On Sunday, the South Dakota Department of Health announced that travelers from the four southern states who tested positive for Ebola in the past month are now prohibited from traveling to any state.

South Dakota is one of six states in the U.S. with restrictions in place to stop the spread of the deadly virus, which was first detected in Guinea in March and has since spread throughout Africa.

“The quarantine has been implemented because of the heightened risk of transmission for travelers who are already infected,” said Dr. James Anderson, director of the South Dakotas Health Department.

“We’re also making sure people are getting the proper medical care.”

The ban applies to anyone from Liberia, Sierra Leone, Guinea, or Nigeria, as well as those who tested negative to Ebola, and to anyone traveling from countries with the following countries: Angola, Algeria, Benin, Botswana, Cameroon, Chad, Central African Republic, Congo, Equatorial Guinea, Gabon, Ghana, Guyana, Haiti, Honduras, Jamaica, Mali, Mauritania, Niger, Nigeria, Senegal, South Africa, Tanzania, Uganda, Zambia, Zimbabwe.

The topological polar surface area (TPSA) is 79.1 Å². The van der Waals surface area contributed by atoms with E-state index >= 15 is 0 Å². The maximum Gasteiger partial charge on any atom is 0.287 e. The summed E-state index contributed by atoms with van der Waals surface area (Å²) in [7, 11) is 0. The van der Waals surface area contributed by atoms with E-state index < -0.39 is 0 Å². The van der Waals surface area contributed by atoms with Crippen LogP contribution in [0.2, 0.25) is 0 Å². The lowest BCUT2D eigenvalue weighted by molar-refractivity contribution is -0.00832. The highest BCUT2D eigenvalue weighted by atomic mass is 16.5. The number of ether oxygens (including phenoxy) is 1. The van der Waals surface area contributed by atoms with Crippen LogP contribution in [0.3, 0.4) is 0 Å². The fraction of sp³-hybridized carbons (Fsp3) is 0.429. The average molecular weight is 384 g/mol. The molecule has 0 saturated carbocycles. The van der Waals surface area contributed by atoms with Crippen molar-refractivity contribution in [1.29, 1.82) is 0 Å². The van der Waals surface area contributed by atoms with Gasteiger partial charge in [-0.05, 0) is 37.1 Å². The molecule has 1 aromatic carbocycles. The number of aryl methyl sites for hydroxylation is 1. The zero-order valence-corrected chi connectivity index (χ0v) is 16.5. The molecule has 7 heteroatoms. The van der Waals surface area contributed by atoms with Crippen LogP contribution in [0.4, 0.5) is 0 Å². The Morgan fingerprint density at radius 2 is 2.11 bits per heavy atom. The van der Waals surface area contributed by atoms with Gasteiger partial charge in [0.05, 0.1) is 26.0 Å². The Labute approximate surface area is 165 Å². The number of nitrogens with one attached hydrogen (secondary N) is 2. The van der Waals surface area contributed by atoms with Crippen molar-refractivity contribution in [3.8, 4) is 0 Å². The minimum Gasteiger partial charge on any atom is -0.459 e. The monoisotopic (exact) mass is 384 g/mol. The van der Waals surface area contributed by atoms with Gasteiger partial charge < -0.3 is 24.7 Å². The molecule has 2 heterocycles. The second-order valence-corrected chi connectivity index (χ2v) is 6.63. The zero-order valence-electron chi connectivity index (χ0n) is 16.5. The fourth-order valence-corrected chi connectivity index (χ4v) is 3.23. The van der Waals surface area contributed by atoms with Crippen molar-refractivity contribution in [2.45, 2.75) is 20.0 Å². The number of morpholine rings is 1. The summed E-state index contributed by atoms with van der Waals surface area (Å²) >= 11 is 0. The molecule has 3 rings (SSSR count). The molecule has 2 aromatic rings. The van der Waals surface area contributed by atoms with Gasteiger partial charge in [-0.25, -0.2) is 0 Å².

“South Dakotans should remain vigilant,” Anderson said.

“I hope this helps.”

According to the Department of State, there were about 2,400 cases of Ebola in South Carolina between June 15 and Aug. 3, and more than 9,000 people have died in the country from the virus.

Since the beginning of the outbreak in the United States, more than 7,000 Americans have been infected with the virus, including more than 2,300 deaths.